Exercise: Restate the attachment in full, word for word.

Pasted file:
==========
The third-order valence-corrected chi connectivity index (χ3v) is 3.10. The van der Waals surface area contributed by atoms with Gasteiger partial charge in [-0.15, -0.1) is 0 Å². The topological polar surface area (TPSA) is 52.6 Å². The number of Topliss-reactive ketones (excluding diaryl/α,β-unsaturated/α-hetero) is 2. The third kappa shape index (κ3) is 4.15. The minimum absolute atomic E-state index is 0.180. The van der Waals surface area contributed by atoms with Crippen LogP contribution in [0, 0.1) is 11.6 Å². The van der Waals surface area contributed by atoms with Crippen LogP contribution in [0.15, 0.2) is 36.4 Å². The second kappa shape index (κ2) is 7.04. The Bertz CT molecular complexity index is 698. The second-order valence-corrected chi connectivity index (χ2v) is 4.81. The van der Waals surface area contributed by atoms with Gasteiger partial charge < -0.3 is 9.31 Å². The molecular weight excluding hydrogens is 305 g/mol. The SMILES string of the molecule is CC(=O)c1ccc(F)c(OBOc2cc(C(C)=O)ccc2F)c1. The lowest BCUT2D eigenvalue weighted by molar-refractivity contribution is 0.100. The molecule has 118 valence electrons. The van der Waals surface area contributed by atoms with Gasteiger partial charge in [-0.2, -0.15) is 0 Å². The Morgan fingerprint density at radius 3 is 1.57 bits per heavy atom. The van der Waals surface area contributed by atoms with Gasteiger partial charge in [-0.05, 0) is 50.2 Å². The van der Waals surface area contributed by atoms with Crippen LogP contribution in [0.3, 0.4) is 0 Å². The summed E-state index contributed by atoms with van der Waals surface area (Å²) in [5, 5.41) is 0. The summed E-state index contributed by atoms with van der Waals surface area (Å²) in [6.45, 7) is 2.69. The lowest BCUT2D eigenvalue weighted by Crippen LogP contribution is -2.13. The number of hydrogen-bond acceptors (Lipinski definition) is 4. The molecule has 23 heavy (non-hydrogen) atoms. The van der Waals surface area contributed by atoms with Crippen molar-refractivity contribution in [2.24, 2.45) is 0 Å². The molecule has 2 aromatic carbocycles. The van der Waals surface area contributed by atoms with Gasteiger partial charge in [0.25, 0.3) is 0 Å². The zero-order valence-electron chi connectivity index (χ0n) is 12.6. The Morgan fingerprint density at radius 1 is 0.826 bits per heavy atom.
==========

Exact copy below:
The third-order valence-corrected chi connectivity index (χ3v) is 3.10. The van der Waals surface area contributed by atoms with Gasteiger partial charge in [-0.15, -0.1) is 0 Å². The topological polar surface area (TPSA) is 52.6 Å². The number of Topliss-reactive ketones (excluding diaryl/α,β-unsaturated/α-hetero) is 2. The third kappa shape index (κ3) is 4.15. The minimum absolute atomic E-state index is 0.180. The van der Waals surface area contributed by atoms with Crippen LogP contribution in [0, 0.1) is 11.6 Å². The van der Waals surface area contributed by atoms with Crippen LogP contribution in [0.15, 0.2) is 36.4 Å². The second kappa shape index (κ2) is 7.04. The Bertz CT molecular complexity index is 698. The second-order valence-corrected chi connectivity index (χ2v) is 4.81. The van der Waals surface area contributed by atoms with Gasteiger partial charge < -0.3 is 9.31 Å². The molecular weight excluding hydrogens is 305 g/mol. The SMILES string of the molecule is CC(=O)c1ccc(F)c(OBOc2cc(C(C)=O)ccc2F)c1. The lowest BCUT2D eigenvalue weighted by molar-refractivity contribution is 0.100. The molecule has 118 valence electrons. The van der Waals surface area contributed by atoms with Gasteiger partial charge in [-0.2, -0.15) is 0 Å². The Morgan fingerprint density at radius 3 is 1.57 bits per heavy atom. The van der Waals surface area contributed by atoms with Gasteiger partial charge in [-0.05, 0) is 50.2 Å². The van der Waals surface area contributed by atoms with Crippen LogP contribution in [0.3, 0.4) is 0 Å². The summed E-state index contributed by atoms with van der Waals surface area (Å²) in [5, 5.41) is 0. The summed E-state index contributed by atoms with van der Waals surface area (Å²) in [6.45, 7) is 2.69. The lowest BCUT2D eigenvalue weighted by Crippen LogP contribution is -2.13. The number of hydrogen-bond acceptors (Lipinski definition) is 4. The molecule has 23 heavy (non-hydrogen) atoms. The van der Waals surface area contributed by atoms with Crippen molar-refractivity contribution in [2.24, 2.45) is 0 Å². The molecule has 2 aromatic carbocycles. The van der Waals surface area contributed by atoms with Gasteiger partial charge in [0.25, 0.3) is 0 Å². The zero-order valence-electron chi connectivity index (χ0n) is 12.6. The Morgan fingerprint density at radius 1 is 0.826 bits per heavy atom.